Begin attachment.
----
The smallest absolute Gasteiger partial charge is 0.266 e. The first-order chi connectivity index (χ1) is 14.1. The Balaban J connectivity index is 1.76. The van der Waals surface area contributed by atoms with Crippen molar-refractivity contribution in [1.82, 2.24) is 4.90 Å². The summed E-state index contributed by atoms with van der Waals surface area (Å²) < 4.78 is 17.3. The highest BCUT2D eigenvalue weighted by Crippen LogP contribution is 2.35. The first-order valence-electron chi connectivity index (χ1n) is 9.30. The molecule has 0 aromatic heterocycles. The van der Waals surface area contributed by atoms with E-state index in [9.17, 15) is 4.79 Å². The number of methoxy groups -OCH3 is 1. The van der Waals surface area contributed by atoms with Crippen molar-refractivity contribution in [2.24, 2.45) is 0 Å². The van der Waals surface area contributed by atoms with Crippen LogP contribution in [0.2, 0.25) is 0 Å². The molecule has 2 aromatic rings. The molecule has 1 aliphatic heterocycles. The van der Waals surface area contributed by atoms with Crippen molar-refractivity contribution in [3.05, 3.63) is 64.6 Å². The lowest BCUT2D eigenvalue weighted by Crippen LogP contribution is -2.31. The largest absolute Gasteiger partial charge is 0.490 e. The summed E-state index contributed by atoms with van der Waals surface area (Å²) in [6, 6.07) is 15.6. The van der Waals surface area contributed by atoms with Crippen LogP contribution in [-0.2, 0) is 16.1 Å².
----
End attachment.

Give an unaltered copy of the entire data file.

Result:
The smallest absolute Gasteiger partial charge is 0.266 e. The first-order chi connectivity index (χ1) is 14.1. The Balaban J connectivity index is 1.76. The van der Waals surface area contributed by atoms with Crippen molar-refractivity contribution in [1.82, 2.24) is 4.90 Å². The summed E-state index contributed by atoms with van der Waals surface area (Å²) < 4.78 is 17.3. The highest BCUT2D eigenvalue weighted by Crippen LogP contribution is 2.35. The first-order valence-electron chi connectivity index (χ1n) is 9.30. The molecule has 0 aromatic heterocycles. The van der Waals surface area contributed by atoms with E-state index in [9.17, 15) is 4.79 Å². The number of methoxy groups -OCH3 is 1. The van der Waals surface area contributed by atoms with Crippen molar-refractivity contribution in [2.24, 2.45) is 0 Å². The van der Waals surface area contributed by atoms with Crippen LogP contribution in [0.2, 0.25) is 0 Å². The molecule has 2 aromatic rings. The molecule has 1 aliphatic heterocycles. The van der Waals surface area contributed by atoms with Crippen molar-refractivity contribution in [3.05, 3.63) is 64.6 Å². The lowest BCUT2D eigenvalue weighted by Crippen LogP contribution is -2.31. The largest absolute Gasteiger partial charge is 0.490 e. The summed E-state index contributed by atoms with van der Waals surface area (Å²) in [6, 6.07) is 15.6. The van der Waals surface area contributed by atoms with Crippen LogP contribution in [-0.2, 0) is 16.1 Å².